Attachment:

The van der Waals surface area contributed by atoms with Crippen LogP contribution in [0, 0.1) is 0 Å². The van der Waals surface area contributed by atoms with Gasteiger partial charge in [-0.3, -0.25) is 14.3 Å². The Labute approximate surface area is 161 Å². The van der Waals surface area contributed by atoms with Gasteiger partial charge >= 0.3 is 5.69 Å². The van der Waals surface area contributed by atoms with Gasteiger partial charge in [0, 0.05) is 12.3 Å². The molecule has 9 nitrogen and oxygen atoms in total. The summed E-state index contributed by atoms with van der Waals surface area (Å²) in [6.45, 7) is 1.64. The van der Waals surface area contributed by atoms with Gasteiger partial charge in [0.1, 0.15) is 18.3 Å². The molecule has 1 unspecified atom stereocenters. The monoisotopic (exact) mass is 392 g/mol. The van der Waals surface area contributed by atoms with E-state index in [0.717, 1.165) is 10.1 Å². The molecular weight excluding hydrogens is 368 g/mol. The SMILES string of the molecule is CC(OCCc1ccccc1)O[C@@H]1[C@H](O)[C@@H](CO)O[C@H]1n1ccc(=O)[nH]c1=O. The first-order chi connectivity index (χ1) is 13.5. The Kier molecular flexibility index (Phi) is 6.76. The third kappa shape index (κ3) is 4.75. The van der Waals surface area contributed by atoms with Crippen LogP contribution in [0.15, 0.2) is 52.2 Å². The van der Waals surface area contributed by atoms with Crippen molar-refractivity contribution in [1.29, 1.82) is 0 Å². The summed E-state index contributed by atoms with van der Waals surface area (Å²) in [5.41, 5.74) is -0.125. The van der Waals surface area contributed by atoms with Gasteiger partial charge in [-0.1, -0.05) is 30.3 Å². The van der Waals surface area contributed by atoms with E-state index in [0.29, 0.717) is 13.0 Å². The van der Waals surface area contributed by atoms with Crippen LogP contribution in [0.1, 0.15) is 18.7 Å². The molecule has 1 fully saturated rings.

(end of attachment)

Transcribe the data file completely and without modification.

The van der Waals surface area contributed by atoms with Crippen LogP contribution in [0, 0.1) is 0 Å². The van der Waals surface area contributed by atoms with Gasteiger partial charge in [-0.3, -0.25) is 14.3 Å². The Labute approximate surface area is 161 Å². The van der Waals surface area contributed by atoms with Gasteiger partial charge >= 0.3 is 5.69 Å². The van der Waals surface area contributed by atoms with Gasteiger partial charge in [0, 0.05) is 12.3 Å². The molecule has 9 nitrogen and oxygen atoms in total. The summed E-state index contributed by atoms with van der Waals surface area (Å²) in [6.45, 7) is 1.64. The van der Waals surface area contributed by atoms with Gasteiger partial charge in [0.1, 0.15) is 18.3 Å². The molecule has 1 unspecified atom stereocenters. The monoisotopic (exact) mass is 392 g/mol. The van der Waals surface area contributed by atoms with E-state index in [0.717, 1.165) is 10.1 Å². The molecular weight excluding hydrogens is 368 g/mol. The SMILES string of the molecule is CC(OCCc1ccccc1)O[C@@H]1[C@H](O)[C@@H](CO)O[C@H]1n1ccc(=O)[nH]c1=O. The first-order chi connectivity index (χ1) is 13.5. The Kier molecular flexibility index (Phi) is 6.76. The third kappa shape index (κ3) is 4.75. The van der Waals surface area contributed by atoms with Crippen LogP contribution in [0.15, 0.2) is 52.2 Å². The van der Waals surface area contributed by atoms with Crippen molar-refractivity contribution in [1.29, 1.82) is 0 Å². The summed E-state index contributed by atoms with van der Waals surface area (Å²) in [5.41, 5.74) is -0.125. The van der Waals surface area contributed by atoms with Gasteiger partial charge in [-0.1, -0.05) is 30.3 Å². The van der Waals surface area contributed by atoms with E-state index in [0.29, 0.717) is 13.0 Å². The van der Waals surface area contributed by atoms with Crippen LogP contribution in [0.1, 0.15) is 18.7 Å². The molecule has 1 fully saturated rings.